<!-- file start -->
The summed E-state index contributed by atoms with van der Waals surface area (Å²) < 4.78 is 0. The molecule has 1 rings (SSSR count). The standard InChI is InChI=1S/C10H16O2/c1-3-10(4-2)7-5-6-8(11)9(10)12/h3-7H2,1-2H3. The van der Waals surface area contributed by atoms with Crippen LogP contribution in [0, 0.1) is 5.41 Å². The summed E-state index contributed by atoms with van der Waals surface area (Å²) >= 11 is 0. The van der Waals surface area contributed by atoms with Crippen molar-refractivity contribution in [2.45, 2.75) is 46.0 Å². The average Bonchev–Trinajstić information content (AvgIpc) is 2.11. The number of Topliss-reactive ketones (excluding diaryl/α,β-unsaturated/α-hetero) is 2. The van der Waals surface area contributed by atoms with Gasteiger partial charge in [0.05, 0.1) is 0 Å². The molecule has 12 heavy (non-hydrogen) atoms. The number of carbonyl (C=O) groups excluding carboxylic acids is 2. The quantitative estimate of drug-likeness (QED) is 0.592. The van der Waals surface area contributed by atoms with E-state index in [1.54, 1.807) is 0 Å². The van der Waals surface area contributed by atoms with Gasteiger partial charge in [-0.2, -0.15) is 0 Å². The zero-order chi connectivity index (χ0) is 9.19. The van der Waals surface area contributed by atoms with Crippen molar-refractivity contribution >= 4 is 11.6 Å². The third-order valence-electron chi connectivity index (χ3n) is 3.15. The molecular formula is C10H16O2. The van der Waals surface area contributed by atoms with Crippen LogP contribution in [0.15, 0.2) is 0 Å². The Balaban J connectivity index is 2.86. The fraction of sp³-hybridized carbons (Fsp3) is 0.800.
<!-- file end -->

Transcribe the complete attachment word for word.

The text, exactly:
The summed E-state index contributed by atoms with van der Waals surface area (Å²) < 4.78 is 0. The molecule has 1 rings (SSSR count). The standard InChI is InChI=1S/C10H16O2/c1-3-10(4-2)7-5-6-8(11)9(10)12/h3-7H2,1-2H3. The van der Waals surface area contributed by atoms with Crippen LogP contribution in [0, 0.1) is 5.41 Å². The summed E-state index contributed by atoms with van der Waals surface area (Å²) >= 11 is 0. The van der Waals surface area contributed by atoms with Crippen molar-refractivity contribution in [2.45, 2.75) is 46.0 Å². The average Bonchev–Trinajstić information content (AvgIpc) is 2.11. The number of Topliss-reactive ketones (excluding diaryl/α,β-unsaturated/α-hetero) is 2. The van der Waals surface area contributed by atoms with Gasteiger partial charge in [0.05, 0.1) is 0 Å². The molecule has 12 heavy (non-hydrogen) atoms. The number of carbonyl (C=O) groups excluding carboxylic acids is 2. The quantitative estimate of drug-likeness (QED) is 0.592. The van der Waals surface area contributed by atoms with E-state index in [1.54, 1.807) is 0 Å². The van der Waals surface area contributed by atoms with Gasteiger partial charge in [-0.2, -0.15) is 0 Å². The zero-order chi connectivity index (χ0) is 9.19. The van der Waals surface area contributed by atoms with Crippen molar-refractivity contribution >= 4 is 11.6 Å². The third-order valence-electron chi connectivity index (χ3n) is 3.15. The molecular formula is C10H16O2. The van der Waals surface area contributed by atoms with Crippen LogP contribution in [0.15, 0.2) is 0 Å². The Balaban J connectivity index is 2.86. The fraction of sp³-hybridized carbons (Fsp3) is 0.800.